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Team Sports Can't Compete With Films to Keep Kids From Smoking

Tobacco use in movies has pervasive influence on kids, researchers say,,

MONDAY, July 6 (HealthDay News) -- Taking part in team sports lowers the odds of children smoking, but it can't compete with the powerful influence of smoking in movies, a new study finds.

Movies can shape popular taste and behavior, from clothing to cultural habits; other studies have found that seeing smoking in movies increases the chances that children will light up. As many as 30 percent to 50 percent of adolescent smokers attribute their smoking to seeing it in films, researchers say.

"Team sports is clearly protective to prevent youth from smoking," said lead researcher Anna M. Adachi-Mejia, a research assistant professor in the Department of Pediatrics at the Hood Center for Children and Families, at Dartmouth Medical School in Lebanon, N.H.

But movies can undo that positive effect, Adachi-Mejia said. "Parents need to be aware of the need to minimize their child's exposure to movie smoking," she said. "So even if their child plays sports, that's not enough."

Adachi-Mejia noted that parents can go to Web sites to check out whether a movie has smoking scenes or not. In addition, ratings are a good way to choose films that are appropriate for children, she added.

The report is published in the July issue of the Archives of Pediatrics & Adolescent Medicine.

For the study, Adachi-Mejia's team collected data on 2,048 children, first in 1999 and again in 2007. Smoking exposure in movies was assessed when the children were 9 to 14 years old, and participation in team sports was assessed when the same youths were 16 to 21.

At follow-up, 17.2 percent of the individuals were smokers. Those who said they saw the most movies with smoking when they were aged 9 to 14 were much more likely to be smokers compared with those who saw the fewest movies with smoking at an early age, the researchers found.

Although people who did not take part in team sports were twice as likely to become smokers as those who played sports, "in both team sports participants and nonparticipants, the proportion of established smokers increased from lowest to highest levels of movie smoking exposure by the same amount, 19.3 percent," the researchers wrote.

In addition, smokers were more likely to be male, older, have parents with lower levels of education, have more friends who smoked, have parents who smoked, have poorer school performance and be more likely to engage in risky behaviors. Smokers were also less likely to be in school when they were 16 to 21, the researchers found.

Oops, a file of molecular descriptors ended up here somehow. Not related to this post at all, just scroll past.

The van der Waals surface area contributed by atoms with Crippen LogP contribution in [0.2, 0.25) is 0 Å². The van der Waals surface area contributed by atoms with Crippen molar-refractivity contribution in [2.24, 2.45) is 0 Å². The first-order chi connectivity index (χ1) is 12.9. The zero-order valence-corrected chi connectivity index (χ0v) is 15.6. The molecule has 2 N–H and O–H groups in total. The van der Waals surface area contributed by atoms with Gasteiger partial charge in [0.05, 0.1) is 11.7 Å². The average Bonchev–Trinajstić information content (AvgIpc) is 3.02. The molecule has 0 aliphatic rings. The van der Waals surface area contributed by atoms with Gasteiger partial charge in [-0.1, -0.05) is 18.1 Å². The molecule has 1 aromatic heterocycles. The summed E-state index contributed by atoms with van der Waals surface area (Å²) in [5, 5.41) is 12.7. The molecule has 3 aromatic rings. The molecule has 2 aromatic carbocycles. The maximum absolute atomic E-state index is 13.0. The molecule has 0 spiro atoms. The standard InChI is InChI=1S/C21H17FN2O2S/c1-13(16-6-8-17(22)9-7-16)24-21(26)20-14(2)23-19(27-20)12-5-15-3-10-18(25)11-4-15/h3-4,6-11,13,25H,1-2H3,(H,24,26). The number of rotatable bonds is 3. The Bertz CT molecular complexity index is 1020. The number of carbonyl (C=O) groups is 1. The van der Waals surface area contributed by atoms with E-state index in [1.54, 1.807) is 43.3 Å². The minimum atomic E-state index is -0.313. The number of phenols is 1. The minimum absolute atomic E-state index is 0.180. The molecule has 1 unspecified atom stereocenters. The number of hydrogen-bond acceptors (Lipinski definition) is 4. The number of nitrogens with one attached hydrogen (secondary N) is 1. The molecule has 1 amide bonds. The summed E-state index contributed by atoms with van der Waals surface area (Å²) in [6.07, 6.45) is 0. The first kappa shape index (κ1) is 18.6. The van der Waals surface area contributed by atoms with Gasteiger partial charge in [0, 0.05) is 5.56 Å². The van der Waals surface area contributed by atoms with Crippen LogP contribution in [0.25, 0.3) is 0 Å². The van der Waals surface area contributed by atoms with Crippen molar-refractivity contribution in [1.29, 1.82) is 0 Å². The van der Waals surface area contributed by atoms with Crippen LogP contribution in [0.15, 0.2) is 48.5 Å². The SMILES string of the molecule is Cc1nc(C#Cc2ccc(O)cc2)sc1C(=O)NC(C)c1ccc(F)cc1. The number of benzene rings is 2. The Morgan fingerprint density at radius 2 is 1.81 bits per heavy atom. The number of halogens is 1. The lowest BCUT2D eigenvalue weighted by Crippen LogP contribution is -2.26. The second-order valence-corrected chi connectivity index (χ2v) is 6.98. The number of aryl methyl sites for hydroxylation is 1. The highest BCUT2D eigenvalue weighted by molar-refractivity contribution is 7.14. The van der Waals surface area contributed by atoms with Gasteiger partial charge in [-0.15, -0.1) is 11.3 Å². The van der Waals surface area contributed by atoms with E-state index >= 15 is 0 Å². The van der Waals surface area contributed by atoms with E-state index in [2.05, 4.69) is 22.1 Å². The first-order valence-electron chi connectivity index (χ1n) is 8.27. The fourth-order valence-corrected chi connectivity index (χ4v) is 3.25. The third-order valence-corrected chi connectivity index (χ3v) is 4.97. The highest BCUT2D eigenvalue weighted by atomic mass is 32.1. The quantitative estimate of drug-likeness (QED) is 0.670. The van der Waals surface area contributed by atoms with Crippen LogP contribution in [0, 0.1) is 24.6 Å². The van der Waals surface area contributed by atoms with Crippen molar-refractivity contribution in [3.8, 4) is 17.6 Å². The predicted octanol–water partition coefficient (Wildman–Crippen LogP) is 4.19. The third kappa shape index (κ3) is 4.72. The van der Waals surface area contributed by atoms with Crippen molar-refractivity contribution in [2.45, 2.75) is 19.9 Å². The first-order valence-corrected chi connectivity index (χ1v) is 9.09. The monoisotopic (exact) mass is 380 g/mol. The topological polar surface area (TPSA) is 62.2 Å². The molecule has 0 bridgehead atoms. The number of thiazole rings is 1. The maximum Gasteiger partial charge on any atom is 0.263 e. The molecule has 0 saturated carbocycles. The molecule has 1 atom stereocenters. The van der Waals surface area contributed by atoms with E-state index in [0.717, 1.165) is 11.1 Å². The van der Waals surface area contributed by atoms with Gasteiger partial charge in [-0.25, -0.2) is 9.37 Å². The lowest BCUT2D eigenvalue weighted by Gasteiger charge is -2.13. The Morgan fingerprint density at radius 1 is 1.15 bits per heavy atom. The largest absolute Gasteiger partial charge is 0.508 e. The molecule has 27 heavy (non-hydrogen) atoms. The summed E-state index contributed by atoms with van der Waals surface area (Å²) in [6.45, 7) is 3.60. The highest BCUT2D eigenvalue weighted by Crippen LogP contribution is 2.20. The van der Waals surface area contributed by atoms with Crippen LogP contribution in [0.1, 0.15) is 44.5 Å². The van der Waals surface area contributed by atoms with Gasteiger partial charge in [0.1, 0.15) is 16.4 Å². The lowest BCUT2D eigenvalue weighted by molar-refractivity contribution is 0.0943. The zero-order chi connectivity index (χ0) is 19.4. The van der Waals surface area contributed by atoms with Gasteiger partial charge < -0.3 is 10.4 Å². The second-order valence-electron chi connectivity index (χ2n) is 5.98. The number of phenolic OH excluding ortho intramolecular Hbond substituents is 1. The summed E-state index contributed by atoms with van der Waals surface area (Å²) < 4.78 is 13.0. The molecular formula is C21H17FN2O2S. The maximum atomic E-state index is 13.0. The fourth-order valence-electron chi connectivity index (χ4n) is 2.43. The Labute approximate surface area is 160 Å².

Dr. David L. Katz, director of the Prevention Research Center at Yale University School of Medicine, said the powerful effects of films can be overcome by making children realize the dangers of smoking.

"The power of survey research of this kind to establish cause-and-effect is limited, but the conclusions reached here with data are consistent with those suggested by common sense," Katz said.

Smoking in movies often associates cigarettes with sophistication. And the more of this children see, the more inclined they are to see cigarette use in a favorable light, Katz said. "The findings here lend support to efforts to purge smoking from the movies to help reduce rates of smoking initiation by young people," he said.

The findings with regard to team sport participation are even stronger, Katz said. "This study can't tell us whether kids who smoke are less likely to play sports, or vice versa, but both are likely. The physical demands of sport, and the culture of fitness, both discourage tobacco use," he said.

"Overall, this paper suggests that the attitudes toward smoking in the culture that surrounds a child are apt to affect the attitude, and behavior, of that child," Katz said. "Our job is to raise every child in a culture that denigrates smoking for the pernicious hazard it is."

Stanton Glantz, a professor of medicine at the University of California, San Francisco, said the study shows once again that smoking in the movies is associated with teen smoking.

"It further builds the case that we need policy changes to get smoking out of youth-rated films to reduce the exposure," Glantz said.

A lot of groups have been urging that films with smoking get an R rating, he noted.

"What an R rating for smoking would do is make youth-rated films -- where kids get most of their exposure to on-screen smoking -- would be smoke-free, because the producers would leave tobacco use out of the films, because they want to sell them to kids," Glantz said.

More information

For more information on smoking in movies, visit the Common Sense Media.

SOURCES: Anna M. Adachi-Mejia, Ph.D., research assistant professor, Department of Pediatrics, Hood Center for Children and Families, Dartmouth Medical School, Lebanon, N.H.; Stanton Glantz, Ph.D., professor, medicine, University of California, San Francisco; David L. Katz, M.D., M.P.H., director, Prevention Research Center, Yale University School of Medicine, New Haven, Conn.; July 2009 Archives of Pediatrics & Adolescent Medicine

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